Fate has no memory

Fate has no memory. The fact that you have suffered greatly in the past does not imply that you will suffer less in the future or you will be rewarded.

This is another way to counter gambler’s fallacy, which is believing if there is a succession of the same outcome, the next outcome will be different. However, when each event is independent and random, the dice can keep rolling the same number.

The impossible happened

Richard Russell reports: Many years ago, when I was still living in NYC, I had a subscriber, a Swiss man named Jay Pfister. Jay owned a chemical company. During the early 1930s Jay sold his company to American Cyanamid. That sale made Jay quite wealthy, and he had a home in NYC and one in La Jolla. It was Jay who first told me about La Jolla. Jay suggested that I leave Manhattan and enjoy “a better life” in La Jolla. I thought a lot about Jay’s advice. In 1961 I followed his advice, and it proved to be one of the best pieces of advice I’ve ever received.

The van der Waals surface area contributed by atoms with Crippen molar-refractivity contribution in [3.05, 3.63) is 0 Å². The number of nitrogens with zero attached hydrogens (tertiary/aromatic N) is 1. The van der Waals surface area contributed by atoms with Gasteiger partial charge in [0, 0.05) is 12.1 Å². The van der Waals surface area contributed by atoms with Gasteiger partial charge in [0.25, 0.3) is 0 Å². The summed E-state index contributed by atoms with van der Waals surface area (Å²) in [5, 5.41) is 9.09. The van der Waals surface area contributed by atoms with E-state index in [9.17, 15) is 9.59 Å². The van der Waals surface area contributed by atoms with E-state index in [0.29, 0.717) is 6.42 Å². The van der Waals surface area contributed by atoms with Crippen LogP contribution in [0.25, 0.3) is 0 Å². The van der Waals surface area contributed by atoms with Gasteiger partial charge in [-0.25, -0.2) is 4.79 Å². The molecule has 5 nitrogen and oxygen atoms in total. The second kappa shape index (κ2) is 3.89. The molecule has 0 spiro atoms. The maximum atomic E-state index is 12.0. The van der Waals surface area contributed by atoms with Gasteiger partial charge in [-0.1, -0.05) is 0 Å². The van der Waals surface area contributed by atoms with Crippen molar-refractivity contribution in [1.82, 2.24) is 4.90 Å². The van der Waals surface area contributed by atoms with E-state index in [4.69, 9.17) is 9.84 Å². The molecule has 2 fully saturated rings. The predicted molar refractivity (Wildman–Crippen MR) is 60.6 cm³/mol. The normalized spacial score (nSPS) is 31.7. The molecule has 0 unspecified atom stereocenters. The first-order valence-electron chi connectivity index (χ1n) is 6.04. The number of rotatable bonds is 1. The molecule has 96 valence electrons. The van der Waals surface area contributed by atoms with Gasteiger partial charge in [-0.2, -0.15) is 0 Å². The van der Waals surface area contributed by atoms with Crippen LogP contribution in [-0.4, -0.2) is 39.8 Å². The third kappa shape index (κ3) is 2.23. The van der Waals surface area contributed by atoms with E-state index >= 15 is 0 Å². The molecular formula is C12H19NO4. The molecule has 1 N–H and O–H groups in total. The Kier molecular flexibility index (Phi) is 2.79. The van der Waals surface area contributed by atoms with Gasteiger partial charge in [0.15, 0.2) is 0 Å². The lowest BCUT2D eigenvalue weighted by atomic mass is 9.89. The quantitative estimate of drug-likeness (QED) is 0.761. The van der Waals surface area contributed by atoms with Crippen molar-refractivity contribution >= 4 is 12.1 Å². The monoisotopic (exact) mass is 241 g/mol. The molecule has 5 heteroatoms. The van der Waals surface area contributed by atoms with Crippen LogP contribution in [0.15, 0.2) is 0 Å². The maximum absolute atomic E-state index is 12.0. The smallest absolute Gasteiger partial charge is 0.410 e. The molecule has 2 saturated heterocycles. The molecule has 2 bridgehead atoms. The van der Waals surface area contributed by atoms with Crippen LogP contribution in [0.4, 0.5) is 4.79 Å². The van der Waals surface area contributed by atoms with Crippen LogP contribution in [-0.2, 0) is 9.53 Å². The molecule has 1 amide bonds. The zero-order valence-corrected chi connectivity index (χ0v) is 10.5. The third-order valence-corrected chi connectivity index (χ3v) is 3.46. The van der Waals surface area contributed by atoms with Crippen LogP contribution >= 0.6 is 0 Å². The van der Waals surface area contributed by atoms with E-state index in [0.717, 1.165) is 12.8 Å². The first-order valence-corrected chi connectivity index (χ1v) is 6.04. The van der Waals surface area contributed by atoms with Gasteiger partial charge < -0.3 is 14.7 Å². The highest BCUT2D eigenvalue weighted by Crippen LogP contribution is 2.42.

One day I met Jay at the Plaza Hotel on 59th Street. We were sipping coffee, when Jay said, “I want to tell you an interesting story. My apartment overlooks the Hudson River. Last Sunday I was looking out over the Hudson, and I saw two large boats heading towards each other. They continued to close in on each other, and I said to myself, ‘This is ridiculous’. The captains must be drunk. If they continue on this path, they’re surely going to crash.”

I looked wide-eyed and asked Jay, “So what happened?”

Answered Jay, “The ‘impossible’ happened. The two boats continued toward each other, and they crashed.”

Logical fallacies

Inverse question

Taleb asks: “You are rich, how come you are not smart?”
I ask: “You are poor, how come you are smart?”
Answer: I chose not to accumulate.